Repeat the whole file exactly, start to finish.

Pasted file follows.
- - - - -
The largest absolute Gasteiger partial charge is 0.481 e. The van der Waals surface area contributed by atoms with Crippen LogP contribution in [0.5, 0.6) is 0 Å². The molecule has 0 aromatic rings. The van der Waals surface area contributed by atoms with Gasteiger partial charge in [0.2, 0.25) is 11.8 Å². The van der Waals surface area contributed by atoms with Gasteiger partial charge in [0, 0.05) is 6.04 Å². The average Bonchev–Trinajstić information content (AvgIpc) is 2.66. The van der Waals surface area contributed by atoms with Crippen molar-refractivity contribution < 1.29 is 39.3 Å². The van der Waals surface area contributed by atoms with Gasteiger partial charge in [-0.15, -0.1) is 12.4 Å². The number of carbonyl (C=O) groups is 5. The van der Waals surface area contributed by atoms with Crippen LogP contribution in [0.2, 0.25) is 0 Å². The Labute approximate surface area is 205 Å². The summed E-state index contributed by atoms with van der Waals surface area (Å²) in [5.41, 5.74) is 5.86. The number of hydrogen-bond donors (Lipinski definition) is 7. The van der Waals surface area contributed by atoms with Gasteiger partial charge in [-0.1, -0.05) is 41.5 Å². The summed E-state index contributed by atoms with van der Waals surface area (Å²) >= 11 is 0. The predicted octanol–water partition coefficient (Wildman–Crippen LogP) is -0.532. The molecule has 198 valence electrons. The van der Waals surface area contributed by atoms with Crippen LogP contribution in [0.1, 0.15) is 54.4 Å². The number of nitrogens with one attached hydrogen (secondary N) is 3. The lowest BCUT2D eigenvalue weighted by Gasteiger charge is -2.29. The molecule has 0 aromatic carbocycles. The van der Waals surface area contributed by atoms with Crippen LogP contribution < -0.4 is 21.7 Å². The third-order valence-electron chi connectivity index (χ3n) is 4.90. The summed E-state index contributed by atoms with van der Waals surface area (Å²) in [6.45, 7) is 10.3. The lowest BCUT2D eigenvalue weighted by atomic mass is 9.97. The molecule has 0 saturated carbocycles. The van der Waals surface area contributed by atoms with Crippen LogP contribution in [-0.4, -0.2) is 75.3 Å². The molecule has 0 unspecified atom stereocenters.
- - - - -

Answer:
The largest absolute Gasteiger partial charge is 0.481 e. The van der Waals surface area contributed by atoms with Crippen LogP contribution in [0.5, 0.6) is 0 Å². The molecule has 0 aromatic rings. The van der Waals surface area contributed by atoms with Gasteiger partial charge in [0.2, 0.25) is 11.8 Å². The van der Waals surface area contributed by atoms with Gasteiger partial charge in [0, 0.05) is 6.04 Å². The average Bonchev–Trinajstić information content (AvgIpc) is 2.66. The van der Waals surface area contributed by atoms with Crippen molar-refractivity contribution < 1.29 is 39.3 Å². The van der Waals surface area contributed by atoms with Gasteiger partial charge in [-0.15, -0.1) is 12.4 Å². The number of carbonyl (C=O) groups is 5. The van der Waals surface area contributed by atoms with Crippen LogP contribution in [0.2, 0.25) is 0 Å². The Labute approximate surface area is 205 Å². The summed E-state index contributed by atoms with van der Waals surface area (Å²) in [5.41, 5.74) is 5.86. The number of hydrogen-bond donors (Lipinski definition) is 7. The van der Waals surface area contributed by atoms with Gasteiger partial charge in [-0.1, -0.05) is 41.5 Å². The summed E-state index contributed by atoms with van der Waals surface area (Å²) >= 11 is 0. The predicted octanol–water partition coefficient (Wildman–Crippen LogP) is -0.532. The molecule has 198 valence electrons. The van der Waals surface area contributed by atoms with Crippen LogP contribution in [0.1, 0.15) is 54.4 Å². The number of nitrogens with one attached hydrogen (secondary N) is 3. The lowest BCUT2D eigenvalue weighted by Gasteiger charge is -2.29. The molecule has 0 aromatic carbocycles. The van der Waals surface area contributed by atoms with Crippen LogP contribution < -0.4 is 21.7 Å². The third-order valence-electron chi connectivity index (χ3n) is 4.90. The summed E-state index contributed by atoms with van der Waals surface area (Å²) in [6.45, 7) is 10.3. The lowest BCUT2D eigenvalue weighted by atomic mass is 9.97. The molecule has 0 saturated carbocycles. The van der Waals surface area contributed by atoms with Crippen LogP contribution in [-0.4, -0.2) is 75.3 Å². The molecule has 0 unspecified atom stereocenters.